A Long Distance Free For All In Brazil

As telecom giants fight it out, how will they make money?

A visitor to Sao Paulo in the last month would have reason to think that South America's largest city had been taken over by the numbers 21 and 15. The long-distance phone codes for rivals MCI WorldCom Inc. and Spain's Telefonica are splashed onto billboards, television and magazine ads, streets signs, and taxis. The global heavyweights have taken their battle to Brazil as the country's domestic long-distance market opens for the first time on July 3.

The scramble will likely be even more heated than in the fast-paced U.S. market, where callers usually sign on with one company. Every time they call long distance within the country, Brazilians have the choice of dialing one of the two-digit codes. With customers able to change carriers on a whim, the phone companies are being forced to offer steep, profit-devouring discounts. "Price is fundamental, because there's no customer loyalty," says Carlos Constantini, telecommunications analyst at Banco BBA in Sao Paulo. "If one company goes on TV on Mother's Day offering calls for 10 cents a minute, the others might not get any business that day."

The intense marketing campaign is a reflection of Brazil's economic opening, which has accelerated since President Fernando Henrique Cardoso took office in 1995. No industry has advanced as quickly and dramatically as telecommunications. Just a year ago, the sector was dominated by plodding state-run monopoly Telebras.

But Cardoso's opening of the telecom market, culminating in the $19 billion privatization of Telebras in July, 1998, set the stage for competition, falling prices, and surging investment. In Sao Paulo, where a group led by BellSouth Corp. of the U.S. is facing off against Telesp Celular, the price of a new cell phone has fallen by more than half in the last year, to $225, and the number of cell-phone users has doubled to more than 9 million since 1997. Telecom should account for at least a third of the $16 billion in foreign direct investment Brazil expects this year.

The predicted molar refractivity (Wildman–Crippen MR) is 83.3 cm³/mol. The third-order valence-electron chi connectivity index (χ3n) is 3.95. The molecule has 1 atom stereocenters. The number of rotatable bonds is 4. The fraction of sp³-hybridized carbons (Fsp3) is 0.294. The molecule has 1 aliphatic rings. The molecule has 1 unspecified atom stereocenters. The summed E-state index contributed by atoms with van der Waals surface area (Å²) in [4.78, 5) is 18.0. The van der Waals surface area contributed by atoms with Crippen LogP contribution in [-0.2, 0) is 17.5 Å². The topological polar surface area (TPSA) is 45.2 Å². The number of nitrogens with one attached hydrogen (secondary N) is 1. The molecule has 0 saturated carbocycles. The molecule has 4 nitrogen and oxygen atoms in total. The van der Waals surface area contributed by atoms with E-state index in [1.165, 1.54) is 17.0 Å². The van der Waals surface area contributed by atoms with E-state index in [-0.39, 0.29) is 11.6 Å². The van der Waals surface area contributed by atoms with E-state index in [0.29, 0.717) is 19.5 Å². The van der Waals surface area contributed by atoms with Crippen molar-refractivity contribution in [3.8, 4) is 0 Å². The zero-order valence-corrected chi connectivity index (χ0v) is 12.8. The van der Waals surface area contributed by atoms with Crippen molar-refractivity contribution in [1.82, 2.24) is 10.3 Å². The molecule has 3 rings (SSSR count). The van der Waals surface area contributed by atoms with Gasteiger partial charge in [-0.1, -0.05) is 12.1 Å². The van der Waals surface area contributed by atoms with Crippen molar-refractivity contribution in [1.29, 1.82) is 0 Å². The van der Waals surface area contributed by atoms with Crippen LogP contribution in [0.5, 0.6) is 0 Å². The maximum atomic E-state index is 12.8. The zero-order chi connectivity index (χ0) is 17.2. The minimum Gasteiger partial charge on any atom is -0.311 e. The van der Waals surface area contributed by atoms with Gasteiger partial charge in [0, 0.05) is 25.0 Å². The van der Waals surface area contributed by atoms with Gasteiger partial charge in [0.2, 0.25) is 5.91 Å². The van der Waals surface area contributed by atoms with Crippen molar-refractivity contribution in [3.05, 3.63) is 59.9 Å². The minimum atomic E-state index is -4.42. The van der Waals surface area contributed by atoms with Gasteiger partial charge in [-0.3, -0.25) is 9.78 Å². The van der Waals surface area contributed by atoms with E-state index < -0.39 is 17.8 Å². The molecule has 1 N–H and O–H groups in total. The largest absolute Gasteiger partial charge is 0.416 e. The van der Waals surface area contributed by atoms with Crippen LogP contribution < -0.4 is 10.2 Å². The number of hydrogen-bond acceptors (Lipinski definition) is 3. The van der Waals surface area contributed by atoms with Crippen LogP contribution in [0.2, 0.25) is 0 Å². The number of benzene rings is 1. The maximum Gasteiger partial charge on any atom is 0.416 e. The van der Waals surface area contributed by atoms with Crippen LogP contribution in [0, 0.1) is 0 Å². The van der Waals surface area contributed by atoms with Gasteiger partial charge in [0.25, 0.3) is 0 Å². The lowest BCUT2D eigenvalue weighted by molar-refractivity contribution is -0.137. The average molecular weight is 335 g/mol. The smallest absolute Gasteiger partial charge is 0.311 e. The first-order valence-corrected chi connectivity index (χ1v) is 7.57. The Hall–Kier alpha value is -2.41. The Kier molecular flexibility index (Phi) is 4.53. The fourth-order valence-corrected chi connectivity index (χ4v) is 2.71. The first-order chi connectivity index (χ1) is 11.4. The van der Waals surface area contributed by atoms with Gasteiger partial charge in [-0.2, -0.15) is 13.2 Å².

With their high-profile campaigns, estimated to cost tens of millions of dollars each, the telecom giants are introducing marketing ploys similar to those used by airlines to attract frequent flyers. Telefonica, for example, offers points toward purchases of plane tickets and restaurant meals for each $5 spent on long-distance calls. Tele Norte Leste, the Brazilian-run regional carrier that covers Rio de Janeiro, will turn long-distance calls into airline miles. And MCI WorldCom, which runs long-distance carrier Embratel, has a discount program aimed at business users.

TOUGH TEST. Telefonica, which leads a consortium that paid $5 billion for Sao Paulo's local phone operator, could lose as much as half of the state's long-distance market, estimated at $700 million a year. It had been the only company handling long-distance calls within Sao Paulo state but now must fight off MCI WorldCom. However, Telefonica could recoup later. Regulators will allow it to enter Brazil's interstate and international markets as early as 2002.

MCI WorldCom, meanwhile, will face competition in regional calls from Telecom Italia in the south-central part of the country. Later this year, a consortium including Sprint of the U.S., France Telecom, and National Grid of Britain will take on MCI WorldCom in interstate and international calls. MCI WorldCom's toughest test could come from Rio de Janeiro, where Tele Norte Leste will challenge it on calls made within a 16-state region.

At first, customers might find the changes confusing, but they are clearly the biggest winners. Phone tariffs will fall about 10% per year through 2002, says telecom analyst Constantini. In Chile, which introduced a similar call-by-call competition in 1994, rates initially plunged by 80% before rebounding. But they remain among the lowest in Latin America. Not long ago, an antiquated infrastructure made even most local calls in Brazil an adventure. Now, the telecom companies are fighting each other to give gifts to would-be customers. That's something to phone home about.

Before it's here, it's on the Bloomberg Terminal.